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Q&A With Krysta Harden

She still wants to be an agvocate, but now with a DuPont stamp on her resumé. 

Until March of 2016, Krysta Harden was serving as the USDA’s #2 – she was deputy secretary of the USDA. Harden, who grew up on a peanut farm in southwest Georgia, had been in that role since August of 2013. 

She’d gone to Capitol Hill immediately after graduating from the University of Georgia and quickly developed a passion for public service and fighting for what mattered to her family back on the farm. She relished the opportunity to represent American farmers worldwide and encountered many, many passionate growers that relied on the USDA’s programs in her tenure. 

For the first time in her life, Harden has found herself working for a corporation, DuPont, in the private sector—but that certainly doesn’t mean she’s giving up all of the agriculture initiatives she loves.

SF: What made you choose to go from the public to the private side of agriculture?

KH: It wasn’t a decision that I took lightly. It’s a very serious move at this point in my career. I wanted to do something that carried on the commitments and elements of my career that have been very important to me including service and working in agriculture. Working with women in agriculture and making sure women’s voices are heard at the leadership level are two things that I feel very passionately about. Joining a company that would allow me to continue to do that was important. 

I was looking for a company that had a strong ethic that worked with farmers and considered them partners, which was one of many things I saw in DuPont that was very attractive. It helped me know that the transition could be easy, which is important, too. I had been in the public sector a long time, and I knew it could be difficult if I didn’t make the right choice. 

SF: How can farmers be reassured that the mergers and acquisitions happening within the agriculture industry will benefit them?

KH: Everyone has questions about consolidation, which I understand. I’m the daughter of a farmer, so making sure there’s good competition is important to me. But our farmers are also consolidating, and I think they have to realize that, as well. When someone dies or doesn’t come back to the farm, often the neighbor is renting their land, and they’re getting bigger. It’s something that’s happening in agriculture at all levels, which is something we might need to think about.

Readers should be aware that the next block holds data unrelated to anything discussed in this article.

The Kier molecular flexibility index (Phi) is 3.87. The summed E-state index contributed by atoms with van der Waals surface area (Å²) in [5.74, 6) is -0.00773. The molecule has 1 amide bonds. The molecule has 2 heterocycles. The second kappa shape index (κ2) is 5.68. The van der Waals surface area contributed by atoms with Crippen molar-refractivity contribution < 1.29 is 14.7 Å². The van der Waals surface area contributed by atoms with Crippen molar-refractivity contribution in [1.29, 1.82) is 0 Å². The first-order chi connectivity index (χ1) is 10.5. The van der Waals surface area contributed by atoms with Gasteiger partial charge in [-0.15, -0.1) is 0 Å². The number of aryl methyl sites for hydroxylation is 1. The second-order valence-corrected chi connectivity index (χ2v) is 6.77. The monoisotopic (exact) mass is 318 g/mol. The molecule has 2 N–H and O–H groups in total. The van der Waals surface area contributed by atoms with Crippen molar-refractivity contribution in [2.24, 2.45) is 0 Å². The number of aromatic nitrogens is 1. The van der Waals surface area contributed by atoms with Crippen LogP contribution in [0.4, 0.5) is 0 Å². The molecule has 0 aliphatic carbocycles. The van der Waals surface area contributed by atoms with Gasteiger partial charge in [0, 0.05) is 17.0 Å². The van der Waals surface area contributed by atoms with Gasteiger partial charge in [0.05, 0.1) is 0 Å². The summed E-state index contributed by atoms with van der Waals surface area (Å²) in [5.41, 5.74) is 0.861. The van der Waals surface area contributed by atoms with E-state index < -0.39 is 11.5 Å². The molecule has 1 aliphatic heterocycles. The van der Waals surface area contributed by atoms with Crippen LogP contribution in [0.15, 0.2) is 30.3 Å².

I am convinced that there will be good service for farmers, good competition, robust investments in research and innovation, and I think that’s what farmers really care about – making sure they still have those choices and that the investment is being made in key areas like innovation, science, and research. 

SF: What do you think is the biggest problem facing agriculture today?

KH: I don’t know if there’s just one, but there are a couple things that farmers always have to think about. One of those is Mother Nature and another is the hungry mouths we’re going to have. Another challenge would be helping the rest of the world understand what farmers do. We don’t tell our story enough. We talk to ourselves a lot. 

Farmers are very humble people. They’re proud, they’re quiet, and they don’t go boasting about what they’re doing. We need to make sure their stories are being told, so the general public recognizes the sacrifice that farmers make, the very tight margins they have many years, the impact of Mother Nature, and of markets that are so much out of their control. I think about my own daddy all the time and how hard he works, how much he has given, how devoted he is to being a good steward and to serving others. I think all of us in agriculture need to think about helping the public understand that.


Name: Krysta Harden
Title: Vice President of Public Policy and Chief Sustainability Officer at DuPont
Hometown: Camilla, Georgia


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